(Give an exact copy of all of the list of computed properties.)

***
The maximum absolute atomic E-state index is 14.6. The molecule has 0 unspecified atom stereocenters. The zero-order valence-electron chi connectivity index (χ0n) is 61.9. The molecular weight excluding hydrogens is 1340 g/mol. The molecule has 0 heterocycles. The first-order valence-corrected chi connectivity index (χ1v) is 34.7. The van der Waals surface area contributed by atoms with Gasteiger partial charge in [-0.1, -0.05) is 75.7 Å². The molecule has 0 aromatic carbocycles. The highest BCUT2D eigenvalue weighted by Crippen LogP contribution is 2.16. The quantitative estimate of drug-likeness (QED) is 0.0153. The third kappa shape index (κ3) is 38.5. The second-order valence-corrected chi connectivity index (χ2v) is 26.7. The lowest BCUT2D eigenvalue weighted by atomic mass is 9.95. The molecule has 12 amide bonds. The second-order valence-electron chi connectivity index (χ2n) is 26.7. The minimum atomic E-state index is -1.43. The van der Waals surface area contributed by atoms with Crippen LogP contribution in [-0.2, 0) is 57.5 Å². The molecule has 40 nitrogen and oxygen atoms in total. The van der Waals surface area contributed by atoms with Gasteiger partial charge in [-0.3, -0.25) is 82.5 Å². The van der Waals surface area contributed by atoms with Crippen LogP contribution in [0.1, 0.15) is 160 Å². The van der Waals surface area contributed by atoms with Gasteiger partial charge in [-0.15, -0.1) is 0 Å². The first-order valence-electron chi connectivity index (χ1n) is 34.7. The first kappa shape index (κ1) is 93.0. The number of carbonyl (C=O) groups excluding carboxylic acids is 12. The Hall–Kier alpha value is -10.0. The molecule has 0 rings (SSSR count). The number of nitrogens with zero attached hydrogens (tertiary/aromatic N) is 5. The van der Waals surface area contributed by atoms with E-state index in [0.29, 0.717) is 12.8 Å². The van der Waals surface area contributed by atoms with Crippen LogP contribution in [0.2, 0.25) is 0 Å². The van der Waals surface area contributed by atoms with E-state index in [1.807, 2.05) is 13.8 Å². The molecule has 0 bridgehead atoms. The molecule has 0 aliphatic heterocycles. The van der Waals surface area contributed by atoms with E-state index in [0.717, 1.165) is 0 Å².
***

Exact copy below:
The maximum absolute atomic E-state index is 14.6. The molecule has 0 unspecified atom stereocenters. The zero-order valence-electron chi connectivity index (χ0n) is 61.9. The molecular weight excluding hydrogens is 1340 g/mol. The molecule has 0 heterocycles. The first-order valence-corrected chi connectivity index (χ1v) is 34.7. The van der Waals surface area contributed by atoms with Gasteiger partial charge in [-0.1, -0.05) is 75.7 Å². The molecule has 0 aromatic carbocycles. The highest BCUT2D eigenvalue weighted by Crippen LogP contribution is 2.16. The quantitative estimate of drug-likeness (QED) is 0.0153. The third kappa shape index (κ3) is 38.5. The second-order valence-corrected chi connectivity index (χ2v) is 26.7. The lowest BCUT2D eigenvalue weighted by atomic mass is 9.95. The molecule has 12 amide bonds. The second-order valence-electron chi connectivity index (χ2n) is 26.7. The minimum atomic E-state index is -1.43. The van der Waals surface area contributed by atoms with Crippen LogP contribution in [-0.2, 0) is 57.5 Å². The molecule has 40 nitrogen and oxygen atoms in total. The van der Waals surface area contributed by atoms with Gasteiger partial charge in [-0.3, -0.25) is 82.5 Å². The van der Waals surface area contributed by atoms with Crippen LogP contribution in [0.1, 0.15) is 160 Å². The van der Waals surface area contributed by atoms with Gasteiger partial charge in [-0.15, -0.1) is 0 Å². The first-order valence-electron chi connectivity index (χ1n) is 34.7. The first kappa shape index (κ1) is 93.0. The number of carbonyl (C=O) groups excluding carboxylic acids is 12. The Hall–Kier alpha value is -10.0. The molecule has 0 rings (SSSR count). The number of nitrogens with zero attached hydrogens (tertiary/aromatic N) is 5. The van der Waals surface area contributed by atoms with E-state index in [0.29, 0.717) is 12.8 Å². The van der Waals surface area contributed by atoms with Crippen LogP contribution in [0.2, 0.25) is 0 Å². The van der Waals surface area contributed by atoms with E-state index in [1.807, 2.05) is 13.8 Å². The molecule has 0 bridgehead atoms. The molecule has 0 aliphatic heterocycles. The van der Waals surface area contributed by atoms with E-state index in [0.717, 1.165) is 0 Å².